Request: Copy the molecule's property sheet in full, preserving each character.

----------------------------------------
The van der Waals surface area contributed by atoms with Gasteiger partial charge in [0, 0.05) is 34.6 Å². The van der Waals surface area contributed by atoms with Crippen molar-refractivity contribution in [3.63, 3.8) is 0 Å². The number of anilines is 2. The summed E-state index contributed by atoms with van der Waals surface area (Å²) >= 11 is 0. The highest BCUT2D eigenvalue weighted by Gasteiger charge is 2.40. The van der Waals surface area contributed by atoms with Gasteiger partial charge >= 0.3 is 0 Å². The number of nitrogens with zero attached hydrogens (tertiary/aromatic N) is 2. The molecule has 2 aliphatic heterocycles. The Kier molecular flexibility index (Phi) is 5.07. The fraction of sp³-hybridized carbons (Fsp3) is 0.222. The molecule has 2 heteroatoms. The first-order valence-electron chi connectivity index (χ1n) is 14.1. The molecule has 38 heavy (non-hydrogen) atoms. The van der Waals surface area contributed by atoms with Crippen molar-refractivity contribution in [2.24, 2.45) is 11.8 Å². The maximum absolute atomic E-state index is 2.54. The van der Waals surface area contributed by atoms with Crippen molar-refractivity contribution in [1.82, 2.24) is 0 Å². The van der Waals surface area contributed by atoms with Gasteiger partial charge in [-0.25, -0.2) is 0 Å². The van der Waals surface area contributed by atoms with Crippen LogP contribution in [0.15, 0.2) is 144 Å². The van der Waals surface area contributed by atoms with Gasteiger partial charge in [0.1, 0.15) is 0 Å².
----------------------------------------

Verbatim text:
The van der Waals surface area contributed by atoms with Gasteiger partial charge in [0, 0.05) is 34.6 Å². The van der Waals surface area contributed by atoms with Crippen molar-refractivity contribution in [3.63, 3.8) is 0 Å². The number of anilines is 2. The summed E-state index contributed by atoms with van der Waals surface area (Å²) >= 11 is 0. The highest BCUT2D eigenvalue weighted by Gasteiger charge is 2.40. The van der Waals surface area contributed by atoms with Gasteiger partial charge >= 0.3 is 0 Å². The number of nitrogens with zero attached hydrogens (tertiary/aromatic N) is 2. The molecule has 2 aliphatic heterocycles. The Kier molecular flexibility index (Phi) is 5.07. The fraction of sp³-hybridized carbons (Fsp3) is 0.222. The molecule has 2 heteroatoms. The first-order valence-electron chi connectivity index (χ1n) is 14.1. The molecule has 38 heavy (non-hydrogen) atoms. The van der Waals surface area contributed by atoms with Crippen molar-refractivity contribution in [2.24, 2.45) is 11.8 Å². The maximum absolute atomic E-state index is 2.54. The van der Waals surface area contributed by atoms with Crippen molar-refractivity contribution in [1.82, 2.24) is 0 Å². The van der Waals surface area contributed by atoms with Gasteiger partial charge in [-0.25, -0.2) is 0 Å². The van der Waals surface area contributed by atoms with Crippen LogP contribution in [0.15, 0.2) is 144 Å². The van der Waals surface area contributed by atoms with Gasteiger partial charge in [0.1, 0.15) is 0 Å².